CrystalGenomics hopes to test new leukemia drug early next year

Nam Doo-hyun  Published 2018.10.16  16:17  Updated 2018.10.24 15:06


CrystalGenomics said it hoped to carry out a phase-1 clinical trial on new leukemia drug candidate CG-26806 (CG-806) in the first quarter of next year. The company is soon to submit the Investigational New Drug (IND) Application to the U.S. Food and Drug Administration.

CG-806 is a targeted therapy that inhibits bruton tyrosine kinase (BTK), FMS-like tyrosine kinase 3 (FLT3), and aurora kinase (AURK).

Aptose Biosciences CEO William Rice speaks at a conference at the Shinhan Financial Investment building in Yeouido, Seoul, on Monday.

CrystalGenomics licensed out CG-806’s global sales rights, except for Korea and China, to Aptose Biosciences of the U.S. for 360 billion won ($319.1 million) in June 2016. In June, it additionally gave the exclusive rights for 134 billion won to develop and commercialize the drug within China.

Aptose Biosciences CEO William Rice, who will lead the study on CG-806, production, and commercialization (except for Korea), shared the progress of the drug candidate at a conference with analysts at the Shinhan Financial Investment building in Yeouido, Seoul, on Monday.

The FDA has suggested that since AML is an acute condition, Aptose should start the single ascending dose, pharmacokinetic (PK) study, of CG-806 in healthy volunteers in order to identify the therapeutic dose for AML patients, and take that dose directly into AML patients.

This would allow the sparing of very sick AML patients who are given non-therapeutic doses and potentially allow the company to seek clinical proof-of-concept at the first doses of the planned AML study.

As CG-806 showed a relatively high safety in preclinical tests, the company decided to conduct the upcoming phase-1 study on healthy people, Aptose said.

Aptose sees the FDA’s proposal as a positive signal for the development of CG-806. Deriving the right dose from healthy people can save time than doing so with cancer patients who have to start treatment with a low dose.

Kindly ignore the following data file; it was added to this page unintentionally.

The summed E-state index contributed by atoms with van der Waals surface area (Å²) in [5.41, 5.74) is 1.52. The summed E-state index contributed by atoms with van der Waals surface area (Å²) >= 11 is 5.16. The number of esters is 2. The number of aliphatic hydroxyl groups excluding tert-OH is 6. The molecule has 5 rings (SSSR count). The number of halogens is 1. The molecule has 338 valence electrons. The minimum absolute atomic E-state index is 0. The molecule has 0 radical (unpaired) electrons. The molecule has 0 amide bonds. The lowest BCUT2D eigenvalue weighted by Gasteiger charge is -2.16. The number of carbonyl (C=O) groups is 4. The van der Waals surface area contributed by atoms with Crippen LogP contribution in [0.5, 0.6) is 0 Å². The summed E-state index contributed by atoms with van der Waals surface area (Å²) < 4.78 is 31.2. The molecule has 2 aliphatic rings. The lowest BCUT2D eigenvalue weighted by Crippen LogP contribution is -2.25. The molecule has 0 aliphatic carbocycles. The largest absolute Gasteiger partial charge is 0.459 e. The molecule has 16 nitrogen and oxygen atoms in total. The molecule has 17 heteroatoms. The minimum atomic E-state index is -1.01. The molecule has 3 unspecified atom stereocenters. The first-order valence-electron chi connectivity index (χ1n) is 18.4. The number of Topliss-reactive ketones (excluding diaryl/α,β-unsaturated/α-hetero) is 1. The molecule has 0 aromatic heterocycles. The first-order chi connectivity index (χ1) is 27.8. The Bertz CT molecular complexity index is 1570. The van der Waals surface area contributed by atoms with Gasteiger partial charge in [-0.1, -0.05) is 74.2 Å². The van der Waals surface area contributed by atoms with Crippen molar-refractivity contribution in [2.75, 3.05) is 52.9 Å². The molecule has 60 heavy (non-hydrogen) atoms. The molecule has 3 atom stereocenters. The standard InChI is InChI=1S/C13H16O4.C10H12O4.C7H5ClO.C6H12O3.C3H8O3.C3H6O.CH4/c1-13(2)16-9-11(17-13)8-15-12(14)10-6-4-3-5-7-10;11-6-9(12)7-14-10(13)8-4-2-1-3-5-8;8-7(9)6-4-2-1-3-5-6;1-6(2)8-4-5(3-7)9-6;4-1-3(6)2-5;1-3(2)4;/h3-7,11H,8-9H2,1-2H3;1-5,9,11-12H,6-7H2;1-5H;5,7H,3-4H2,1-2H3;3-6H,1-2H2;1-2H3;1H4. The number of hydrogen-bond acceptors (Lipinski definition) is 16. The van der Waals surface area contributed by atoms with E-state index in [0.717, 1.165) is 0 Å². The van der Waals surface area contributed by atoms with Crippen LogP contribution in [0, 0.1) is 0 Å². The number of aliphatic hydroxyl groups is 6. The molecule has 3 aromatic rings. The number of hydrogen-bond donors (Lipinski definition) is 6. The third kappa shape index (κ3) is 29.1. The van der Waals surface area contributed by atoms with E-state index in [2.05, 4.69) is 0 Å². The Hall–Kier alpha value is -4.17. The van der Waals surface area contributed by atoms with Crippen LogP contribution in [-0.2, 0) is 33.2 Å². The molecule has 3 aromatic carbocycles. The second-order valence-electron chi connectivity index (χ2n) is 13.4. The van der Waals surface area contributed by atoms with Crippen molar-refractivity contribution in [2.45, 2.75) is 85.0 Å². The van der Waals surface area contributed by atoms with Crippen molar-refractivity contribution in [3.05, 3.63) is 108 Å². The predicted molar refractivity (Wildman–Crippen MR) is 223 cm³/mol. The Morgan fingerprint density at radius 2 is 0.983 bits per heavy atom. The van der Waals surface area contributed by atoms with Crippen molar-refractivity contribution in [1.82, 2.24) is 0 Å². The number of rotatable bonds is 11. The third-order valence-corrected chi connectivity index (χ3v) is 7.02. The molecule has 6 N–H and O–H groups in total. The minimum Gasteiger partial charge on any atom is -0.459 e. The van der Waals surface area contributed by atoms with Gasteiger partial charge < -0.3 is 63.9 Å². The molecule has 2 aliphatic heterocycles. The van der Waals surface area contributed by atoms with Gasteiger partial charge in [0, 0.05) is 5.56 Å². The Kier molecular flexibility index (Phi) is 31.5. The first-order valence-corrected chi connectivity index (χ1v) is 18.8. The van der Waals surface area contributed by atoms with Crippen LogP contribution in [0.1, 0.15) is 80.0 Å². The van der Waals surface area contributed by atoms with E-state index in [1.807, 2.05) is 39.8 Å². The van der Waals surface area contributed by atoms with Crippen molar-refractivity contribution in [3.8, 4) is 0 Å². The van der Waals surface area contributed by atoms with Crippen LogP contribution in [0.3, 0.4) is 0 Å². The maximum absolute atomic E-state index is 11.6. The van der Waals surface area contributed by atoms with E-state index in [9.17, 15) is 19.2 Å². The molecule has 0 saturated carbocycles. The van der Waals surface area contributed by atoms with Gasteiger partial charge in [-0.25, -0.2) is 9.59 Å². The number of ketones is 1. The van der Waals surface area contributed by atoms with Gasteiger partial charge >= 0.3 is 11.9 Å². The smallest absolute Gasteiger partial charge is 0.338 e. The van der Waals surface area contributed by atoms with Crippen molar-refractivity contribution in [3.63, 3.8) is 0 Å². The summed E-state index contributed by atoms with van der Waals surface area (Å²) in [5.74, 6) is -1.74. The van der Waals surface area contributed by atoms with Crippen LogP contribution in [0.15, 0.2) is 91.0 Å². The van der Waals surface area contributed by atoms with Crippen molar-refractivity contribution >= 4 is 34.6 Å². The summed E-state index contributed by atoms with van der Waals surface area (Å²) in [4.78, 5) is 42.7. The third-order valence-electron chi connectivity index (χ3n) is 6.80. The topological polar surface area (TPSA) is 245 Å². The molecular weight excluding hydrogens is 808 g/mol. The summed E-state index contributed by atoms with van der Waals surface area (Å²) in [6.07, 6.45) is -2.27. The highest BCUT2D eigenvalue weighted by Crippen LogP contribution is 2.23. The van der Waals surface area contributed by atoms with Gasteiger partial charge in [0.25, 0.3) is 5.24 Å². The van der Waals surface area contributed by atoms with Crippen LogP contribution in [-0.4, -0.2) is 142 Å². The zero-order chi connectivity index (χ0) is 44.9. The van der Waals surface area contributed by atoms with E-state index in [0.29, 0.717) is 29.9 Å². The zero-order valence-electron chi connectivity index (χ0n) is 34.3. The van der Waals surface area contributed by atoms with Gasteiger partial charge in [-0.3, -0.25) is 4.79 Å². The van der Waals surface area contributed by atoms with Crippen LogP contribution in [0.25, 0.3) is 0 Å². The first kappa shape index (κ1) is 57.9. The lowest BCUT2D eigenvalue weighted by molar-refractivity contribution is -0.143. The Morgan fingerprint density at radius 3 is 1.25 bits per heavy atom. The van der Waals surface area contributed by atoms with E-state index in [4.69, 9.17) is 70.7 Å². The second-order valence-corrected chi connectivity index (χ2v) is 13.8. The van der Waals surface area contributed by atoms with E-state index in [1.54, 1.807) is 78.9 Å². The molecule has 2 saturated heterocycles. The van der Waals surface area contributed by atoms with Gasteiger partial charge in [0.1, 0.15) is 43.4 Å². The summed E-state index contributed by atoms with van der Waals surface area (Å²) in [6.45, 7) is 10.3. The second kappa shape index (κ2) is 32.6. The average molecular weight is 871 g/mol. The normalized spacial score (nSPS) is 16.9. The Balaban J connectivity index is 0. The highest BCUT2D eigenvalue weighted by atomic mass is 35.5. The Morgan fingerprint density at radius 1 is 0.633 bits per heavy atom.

It is also positive news that if Aptose expands the indication of the drug for non-cell cancer and chronic lymphocytic leukemia, the company’s appropriate dose will be recognized, the company said.

“It is still a plan, but we are expecting to start the clinical phase in the first quarter of 2019,” Rice said. “We may have better clinical results with healthy people and save time. To date, both Aptose and CrystalGenomics have been satisfied with preclinical results.”

In December, CG-806 obtained the FDA’s orphan drug designation (ODD) in AML indication, which will reduce the time for trials.

Aptose said it would seek to win ODD for other diseases as well.

According to Rice, the U.S. recognizes a rare disease if the disease affects fewer than 200,000 people nationwide.

“The ODD requires evidence that a new treatment is superior to conventional drugs, and CG-806 proved this,” he said. “Although the experimental drug has ODD status for AML only, we will challenge to obtain ODD for non-cell cancers and chronic lymphocytic leukemia.”

The reason for the delay in the IND filing is "due to the additional studies being performed to enable us to dose healthy volunteers as a result of the favorable toxicity safety profile observed thus far," Rice said.

“CG-806 is an effective medicine but a compound that is very difficult to produce. We have resolved all the production issues, meeting the requirements for kilogram-based production,” he added.

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